Pepsi is running a YouTube series capturing the life of an old man with seemingly supernatural basketball skills, attracting nearly 40 million views with brand engagement that extends far beyond a 30-second TV commercial. See why the latest installment is our video viral of the week below…
The campaign, which first launched back in May 2012, centres around ‘ Uncle Drew’, a seemingly old-school grizzled basketball veteran.
Unbeknownst to his real-life basketball opponents, Drew is actually Cleveland Cavaliers star Kyrie Irving, who was named NBA’s 2012 Rookie of the Year.
The stories focus on ‘Drew’ being pitted against opponents who are unaware of his real identity, capturing their astonishment as the 65-year old blazes past defenders, delivers colossal dunks, and shoots three pointers.
For the third installment, Uncle Drew visits an underground jazz club in downtown Chicago to convince his old point guard “Lights” to re-live their glory days on the court. As usual, players and spectators at the basketball court were told only that they would be filmed for a “basketball documentary”.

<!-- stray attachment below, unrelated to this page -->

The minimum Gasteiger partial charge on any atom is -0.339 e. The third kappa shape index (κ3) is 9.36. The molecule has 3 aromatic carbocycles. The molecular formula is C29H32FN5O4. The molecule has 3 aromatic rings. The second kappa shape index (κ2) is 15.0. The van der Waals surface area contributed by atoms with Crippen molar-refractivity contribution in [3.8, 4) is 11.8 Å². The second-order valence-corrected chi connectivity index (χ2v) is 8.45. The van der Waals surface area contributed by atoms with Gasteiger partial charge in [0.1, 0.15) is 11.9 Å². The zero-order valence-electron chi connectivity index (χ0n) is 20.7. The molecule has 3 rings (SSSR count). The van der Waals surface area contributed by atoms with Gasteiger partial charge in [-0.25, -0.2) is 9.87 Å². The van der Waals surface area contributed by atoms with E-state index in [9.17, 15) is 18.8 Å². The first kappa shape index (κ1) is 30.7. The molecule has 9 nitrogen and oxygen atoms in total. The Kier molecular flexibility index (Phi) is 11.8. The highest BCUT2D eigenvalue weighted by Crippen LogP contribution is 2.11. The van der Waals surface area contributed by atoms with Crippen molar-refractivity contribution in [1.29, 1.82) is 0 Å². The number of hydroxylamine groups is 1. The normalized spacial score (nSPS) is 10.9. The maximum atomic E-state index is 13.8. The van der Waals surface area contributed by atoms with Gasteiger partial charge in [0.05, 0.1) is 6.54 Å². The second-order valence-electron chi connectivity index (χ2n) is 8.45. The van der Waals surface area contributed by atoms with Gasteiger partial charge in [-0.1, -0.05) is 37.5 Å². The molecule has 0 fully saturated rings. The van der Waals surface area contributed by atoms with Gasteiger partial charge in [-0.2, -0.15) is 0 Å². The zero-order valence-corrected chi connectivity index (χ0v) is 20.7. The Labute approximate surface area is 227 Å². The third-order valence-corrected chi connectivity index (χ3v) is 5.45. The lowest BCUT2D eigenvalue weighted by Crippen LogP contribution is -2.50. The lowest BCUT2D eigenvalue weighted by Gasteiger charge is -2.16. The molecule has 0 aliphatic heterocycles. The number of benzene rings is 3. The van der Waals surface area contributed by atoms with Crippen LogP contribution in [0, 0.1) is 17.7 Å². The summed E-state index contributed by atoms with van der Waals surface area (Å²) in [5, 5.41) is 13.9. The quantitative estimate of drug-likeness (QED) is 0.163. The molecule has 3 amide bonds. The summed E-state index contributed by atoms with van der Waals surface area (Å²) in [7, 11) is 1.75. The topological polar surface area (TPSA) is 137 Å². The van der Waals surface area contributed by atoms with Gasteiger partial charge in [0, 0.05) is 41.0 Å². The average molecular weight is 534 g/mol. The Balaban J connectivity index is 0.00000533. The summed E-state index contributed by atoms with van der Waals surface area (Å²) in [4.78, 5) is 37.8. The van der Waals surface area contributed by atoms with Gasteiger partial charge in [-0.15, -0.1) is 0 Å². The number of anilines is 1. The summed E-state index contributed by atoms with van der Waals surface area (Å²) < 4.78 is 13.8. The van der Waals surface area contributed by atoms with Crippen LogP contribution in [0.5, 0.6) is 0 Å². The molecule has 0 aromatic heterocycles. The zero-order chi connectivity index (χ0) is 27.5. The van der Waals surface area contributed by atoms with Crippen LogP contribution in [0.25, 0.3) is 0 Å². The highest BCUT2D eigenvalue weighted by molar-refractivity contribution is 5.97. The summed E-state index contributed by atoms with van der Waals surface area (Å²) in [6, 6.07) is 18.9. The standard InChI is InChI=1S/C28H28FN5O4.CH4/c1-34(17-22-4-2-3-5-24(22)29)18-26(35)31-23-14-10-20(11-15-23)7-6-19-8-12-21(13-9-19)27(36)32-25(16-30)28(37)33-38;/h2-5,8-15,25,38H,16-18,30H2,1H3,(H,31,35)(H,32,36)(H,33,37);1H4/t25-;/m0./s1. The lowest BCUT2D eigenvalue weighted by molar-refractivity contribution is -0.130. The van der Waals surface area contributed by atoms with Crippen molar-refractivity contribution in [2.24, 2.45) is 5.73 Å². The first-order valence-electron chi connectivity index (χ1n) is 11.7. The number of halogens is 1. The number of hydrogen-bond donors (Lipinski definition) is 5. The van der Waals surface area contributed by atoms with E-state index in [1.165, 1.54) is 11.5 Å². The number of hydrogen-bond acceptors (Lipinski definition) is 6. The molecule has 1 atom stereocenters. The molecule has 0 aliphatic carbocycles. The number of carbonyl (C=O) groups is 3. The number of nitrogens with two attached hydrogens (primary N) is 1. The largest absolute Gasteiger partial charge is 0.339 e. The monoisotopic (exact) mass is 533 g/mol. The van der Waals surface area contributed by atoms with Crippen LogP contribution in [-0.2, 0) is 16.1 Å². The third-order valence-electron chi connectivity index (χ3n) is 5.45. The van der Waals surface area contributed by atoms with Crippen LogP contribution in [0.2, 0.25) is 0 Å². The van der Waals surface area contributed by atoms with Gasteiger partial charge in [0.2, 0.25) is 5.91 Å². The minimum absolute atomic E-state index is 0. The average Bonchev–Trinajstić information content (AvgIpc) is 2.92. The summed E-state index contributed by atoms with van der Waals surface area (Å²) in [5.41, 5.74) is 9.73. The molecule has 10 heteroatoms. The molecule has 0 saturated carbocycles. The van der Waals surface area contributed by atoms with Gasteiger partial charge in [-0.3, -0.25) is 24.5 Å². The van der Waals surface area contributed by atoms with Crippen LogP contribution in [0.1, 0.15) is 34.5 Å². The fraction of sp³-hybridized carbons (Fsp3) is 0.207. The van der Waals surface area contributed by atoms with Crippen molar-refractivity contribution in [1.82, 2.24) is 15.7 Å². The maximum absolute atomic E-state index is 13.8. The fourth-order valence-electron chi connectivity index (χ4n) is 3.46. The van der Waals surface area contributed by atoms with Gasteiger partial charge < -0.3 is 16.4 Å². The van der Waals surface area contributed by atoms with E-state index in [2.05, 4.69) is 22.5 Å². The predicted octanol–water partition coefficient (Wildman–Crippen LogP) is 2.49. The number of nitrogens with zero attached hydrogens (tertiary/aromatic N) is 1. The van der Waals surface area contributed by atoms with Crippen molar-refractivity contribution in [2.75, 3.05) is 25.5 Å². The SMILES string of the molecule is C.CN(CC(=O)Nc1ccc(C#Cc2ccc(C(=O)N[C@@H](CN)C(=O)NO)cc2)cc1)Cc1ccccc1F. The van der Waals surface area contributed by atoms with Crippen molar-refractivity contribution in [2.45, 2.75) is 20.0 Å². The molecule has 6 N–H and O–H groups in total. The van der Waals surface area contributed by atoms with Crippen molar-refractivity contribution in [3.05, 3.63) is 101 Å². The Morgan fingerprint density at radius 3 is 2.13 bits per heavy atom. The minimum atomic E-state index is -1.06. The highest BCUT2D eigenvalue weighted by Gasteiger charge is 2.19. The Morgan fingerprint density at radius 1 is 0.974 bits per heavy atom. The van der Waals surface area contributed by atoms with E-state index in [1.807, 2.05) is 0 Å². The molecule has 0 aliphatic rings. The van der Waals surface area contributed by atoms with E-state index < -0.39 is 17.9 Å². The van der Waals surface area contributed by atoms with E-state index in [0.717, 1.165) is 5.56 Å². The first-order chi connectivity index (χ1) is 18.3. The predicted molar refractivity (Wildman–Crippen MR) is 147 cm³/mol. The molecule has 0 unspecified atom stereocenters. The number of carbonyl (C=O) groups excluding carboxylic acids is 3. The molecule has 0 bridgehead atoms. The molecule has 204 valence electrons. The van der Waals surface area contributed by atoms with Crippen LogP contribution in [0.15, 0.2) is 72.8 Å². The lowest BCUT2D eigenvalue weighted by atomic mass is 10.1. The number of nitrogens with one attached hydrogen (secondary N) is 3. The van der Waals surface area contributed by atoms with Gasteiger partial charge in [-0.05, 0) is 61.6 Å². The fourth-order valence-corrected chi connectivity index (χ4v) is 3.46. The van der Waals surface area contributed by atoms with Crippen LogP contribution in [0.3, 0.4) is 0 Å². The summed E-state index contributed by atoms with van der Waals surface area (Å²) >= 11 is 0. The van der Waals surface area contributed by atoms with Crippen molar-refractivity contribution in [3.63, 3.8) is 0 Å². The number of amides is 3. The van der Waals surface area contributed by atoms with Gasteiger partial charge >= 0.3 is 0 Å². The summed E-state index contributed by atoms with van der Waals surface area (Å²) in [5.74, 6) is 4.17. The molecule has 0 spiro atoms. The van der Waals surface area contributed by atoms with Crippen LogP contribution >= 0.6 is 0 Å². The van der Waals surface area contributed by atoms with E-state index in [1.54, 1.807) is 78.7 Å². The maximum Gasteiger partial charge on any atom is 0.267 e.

Pepsi Max worked with The Marketing Arm to develop a video that emphasised the product’s identity as a zero-calorie soda with bold taste.
The Marketing Arm’s vice president of content development, Marc Gilbar, read the brief and recalled the 1984 “Saturday Night Live” sketch in which Eddie Murphy went undercover as a white man. He thought doing something similar with Irving would be fun.
“We just thought, ‘What if we dressed him up as an 80-year-old man?’” Gilbar said. “On the surface, he’d be an 80-year-old man, but he could dunk and still play. That’s what the Pepsi Max brief was all about: You look at it and see one thing, but inside was something different.”
The Pepsi Max brand liked the idea of taking Irving undercover at a pickup game and approved a small budget for the video.
Collectively, the YouTube videos have notched up over 40 million views so far, since its launch in May last year, and show how long form video can provide real brand engagement beyond the traditional 30-second TV commercial format.
View the first two installments below;